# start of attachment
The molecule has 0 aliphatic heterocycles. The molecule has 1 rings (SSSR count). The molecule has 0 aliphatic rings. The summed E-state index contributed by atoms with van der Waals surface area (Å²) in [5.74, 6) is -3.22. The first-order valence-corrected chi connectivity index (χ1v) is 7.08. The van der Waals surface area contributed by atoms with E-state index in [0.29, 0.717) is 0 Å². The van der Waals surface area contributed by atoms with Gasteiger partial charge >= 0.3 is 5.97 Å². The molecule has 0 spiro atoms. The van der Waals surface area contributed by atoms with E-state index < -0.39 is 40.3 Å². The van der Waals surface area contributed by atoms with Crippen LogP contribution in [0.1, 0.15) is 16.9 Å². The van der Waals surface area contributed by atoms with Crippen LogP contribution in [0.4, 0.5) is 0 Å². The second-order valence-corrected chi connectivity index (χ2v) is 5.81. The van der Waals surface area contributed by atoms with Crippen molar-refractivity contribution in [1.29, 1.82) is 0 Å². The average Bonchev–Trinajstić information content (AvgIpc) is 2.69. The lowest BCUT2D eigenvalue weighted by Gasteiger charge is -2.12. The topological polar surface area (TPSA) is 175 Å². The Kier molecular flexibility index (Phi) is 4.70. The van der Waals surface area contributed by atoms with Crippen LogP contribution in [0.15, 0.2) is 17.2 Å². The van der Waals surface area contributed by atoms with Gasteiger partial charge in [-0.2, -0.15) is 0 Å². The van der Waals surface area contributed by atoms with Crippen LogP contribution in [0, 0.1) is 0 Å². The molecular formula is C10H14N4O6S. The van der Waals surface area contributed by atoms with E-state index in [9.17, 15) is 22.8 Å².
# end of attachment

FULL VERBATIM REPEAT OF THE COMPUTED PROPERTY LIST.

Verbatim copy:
The molecule has 0 aliphatic heterocycles. The molecule has 1 rings (SSSR count). The molecule has 0 aliphatic rings. The summed E-state index contributed by atoms with van der Waals surface area (Å²) in [5.74, 6) is -3.22. The first-order valence-corrected chi connectivity index (χ1v) is 7.08. The van der Waals surface area contributed by atoms with E-state index in [0.29, 0.717) is 0 Å². The van der Waals surface area contributed by atoms with Gasteiger partial charge >= 0.3 is 5.97 Å². The molecule has 0 spiro atoms. The van der Waals surface area contributed by atoms with E-state index < -0.39 is 40.3 Å². The van der Waals surface area contributed by atoms with Crippen LogP contribution in [0.1, 0.15) is 16.9 Å². The van der Waals surface area contributed by atoms with Crippen LogP contribution in [0.4, 0.5) is 0 Å². The second-order valence-corrected chi connectivity index (χ2v) is 5.81. The van der Waals surface area contributed by atoms with Crippen molar-refractivity contribution in [1.29, 1.82) is 0 Å². The average Bonchev–Trinajstić information content (AvgIpc) is 2.69. The lowest BCUT2D eigenvalue weighted by Gasteiger charge is -2.12. The topological polar surface area (TPSA) is 175 Å². The Kier molecular flexibility index (Phi) is 4.70. The van der Waals surface area contributed by atoms with Crippen LogP contribution in [0.15, 0.2) is 17.2 Å². The van der Waals surface area contributed by atoms with Gasteiger partial charge in [-0.2, -0.15) is 0 Å². The van der Waals surface area contributed by atoms with Crippen LogP contribution in [0, 0.1) is 0 Å². The molecular formula is C10H14N4O6S. The van der Waals surface area contributed by atoms with E-state index in [9.17, 15) is 22.8 Å².